But he's just the same as everyone else around him. In the station, the camera shifts back and forth among others there waiting for the train and they're all fairly negative or just trying to get by without causing problems. When a drunken bum walks by, the distaste is universal and we hear it, as is their lack of concern when he falls onto the rails. Nobody moves to help him and the station attendant is nowhere to be seen. Kei's surprised when he realizes an old classmate of his is standing next to him, Kato, and he drops down into the tracks to try and help him. Kato had gone to a lesser school and apparently is considered something of a punk for it but he's the only one with a sense of what to actually do and he tries to rescue the bum but he needs help and calls to Kei to help him.

The entire thing ends badly when the train arrives and the two boys aren't able to get off the tracks as they realize it's an express train and it slices their heads off clean as can be. Before they know it though, they've stepped into a small apartment room where a group of other people are lined up around a large black globe. Each of them relate how they died and how they arrived there while one more person arrives, a young naked girl who has no idea what's going on. As we find out, the group has been recruited to hunt down rogue aliens that are on Earth. A series of instructions and weapons are presented to them along with skintight uniforms. Since their supposed deaths, they're now invisible to the average person it seems and they're given a tracker to go and hunt down the alien that they're told is their target and they have an hour to do it.

With a pretty diverse crowd, from a school teacher, some yakuza and others, nobody gets along from the start and everyone is on their defensive but they slowly learn some of the basic rules, such as stepping outside the target area means your head explodes. The weapons they're given are powerful and the creatures they hunt seemingly live normal lives in the town. Kei and Kato try to figure out how to get home during this while the others follow their own agendas though most end up going after the alien. It's not a confusing series of events, it's actually quite easy to decipher if you've seen any amount of science fiction in your life (which is why I always want to smack characters that are dense like this) but it's rough going for this diverse little crowd.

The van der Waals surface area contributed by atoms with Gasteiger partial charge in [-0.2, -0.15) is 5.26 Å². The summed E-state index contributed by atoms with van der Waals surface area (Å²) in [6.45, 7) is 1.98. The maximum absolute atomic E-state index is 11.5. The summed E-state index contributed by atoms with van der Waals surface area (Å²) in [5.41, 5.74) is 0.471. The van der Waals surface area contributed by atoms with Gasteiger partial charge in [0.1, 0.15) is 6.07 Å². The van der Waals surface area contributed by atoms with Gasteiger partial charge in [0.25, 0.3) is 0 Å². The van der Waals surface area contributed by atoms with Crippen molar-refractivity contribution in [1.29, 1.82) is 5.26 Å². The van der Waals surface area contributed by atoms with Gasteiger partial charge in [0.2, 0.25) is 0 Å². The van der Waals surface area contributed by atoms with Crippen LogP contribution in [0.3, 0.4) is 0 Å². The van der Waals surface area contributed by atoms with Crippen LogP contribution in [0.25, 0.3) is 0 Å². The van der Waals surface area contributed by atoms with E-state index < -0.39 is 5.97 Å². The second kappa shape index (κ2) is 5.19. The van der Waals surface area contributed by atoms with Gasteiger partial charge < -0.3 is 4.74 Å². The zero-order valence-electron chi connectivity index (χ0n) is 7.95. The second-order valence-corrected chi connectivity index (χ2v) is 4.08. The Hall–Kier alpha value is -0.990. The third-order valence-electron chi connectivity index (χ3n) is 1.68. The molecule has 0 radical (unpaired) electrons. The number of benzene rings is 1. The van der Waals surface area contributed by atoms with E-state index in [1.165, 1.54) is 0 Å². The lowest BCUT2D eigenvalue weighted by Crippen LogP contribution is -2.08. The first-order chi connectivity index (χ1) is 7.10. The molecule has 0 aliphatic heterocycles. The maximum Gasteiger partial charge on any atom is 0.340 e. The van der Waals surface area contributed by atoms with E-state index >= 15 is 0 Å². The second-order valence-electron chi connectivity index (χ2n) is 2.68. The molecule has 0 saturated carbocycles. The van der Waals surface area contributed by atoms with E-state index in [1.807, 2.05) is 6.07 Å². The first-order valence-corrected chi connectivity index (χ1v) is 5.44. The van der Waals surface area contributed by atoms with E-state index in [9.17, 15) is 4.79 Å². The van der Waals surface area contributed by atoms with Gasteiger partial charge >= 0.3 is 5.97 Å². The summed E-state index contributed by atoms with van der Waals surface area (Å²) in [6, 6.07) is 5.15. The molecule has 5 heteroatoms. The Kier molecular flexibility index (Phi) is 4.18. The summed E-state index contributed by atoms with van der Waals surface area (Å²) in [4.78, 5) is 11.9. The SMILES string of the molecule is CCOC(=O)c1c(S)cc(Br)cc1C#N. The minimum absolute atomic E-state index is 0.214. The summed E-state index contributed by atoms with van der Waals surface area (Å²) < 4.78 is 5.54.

With only two episodes they don't really get far and the way they have certain key things to introduce so early on means that you don't get a lot in these episodes other than some basic introductions and a couple of action moments with the weapons. The premise is certainly interesting enough but my guess about the volume/episode lengths seems to be right in that it's like when you get to the point where you really want to settle into the show, it's over. Another aspect that I didn't like with the show is some of the camera tricks they did. Such as when they were on the train platform, the camera would move in and out and across the characters and then give them time for their thoughts. With the smoothness of the camera and the way they were all lined up, this reminded me of so many video games or various web flash animations and it just felt cheap.

In Summary:
Gantz certainly has enough going for it, it's definitely violent, it's definitely sexual and it combines the two into skintight outfits pretty quickly but it's also over quick. With the first two episodes, we barely get the beginnings of what to expect and it's already over but it certainly piques the curiosity if you can stomach just how gratuitous it is. I'm looking forward to more episodes so I can really determine whether I'm going to like more of this or not.

Features
Japanese 2.0 Language,English 5.1 Language,English Subtitles,Clean opening and closing animations,Interview with director Ichiro Itano

Review Equipment
Panasonic PT50LC13 50" LCD RP HDTV, Zenith DVB-318 Progressive Scan codefree DVD player via DVI with upconversion set to 720p, Sony STR-DE835 DD/DTS receiver, Panasonic SB-TP20S Multi-Channel Speaker System With 100-Watt Subwoofer.



Mania Grade: B
Audio Rating: B+
Video Rating: A-
Packaging Rating: B+
Menus Rating: B
Extras Rating: B
Age Rating: 17 & Up
Region: 1 - North America
Released By: ADV Films
MSRP: 17.98/27.98
Running time: 50
Aspect Ratio: 1.78:1 Anamorphic Widescreen
Disc Resolution: 480i/p (mixed/unknown)
Disc Encoding: MPEG-2
Series: Gantz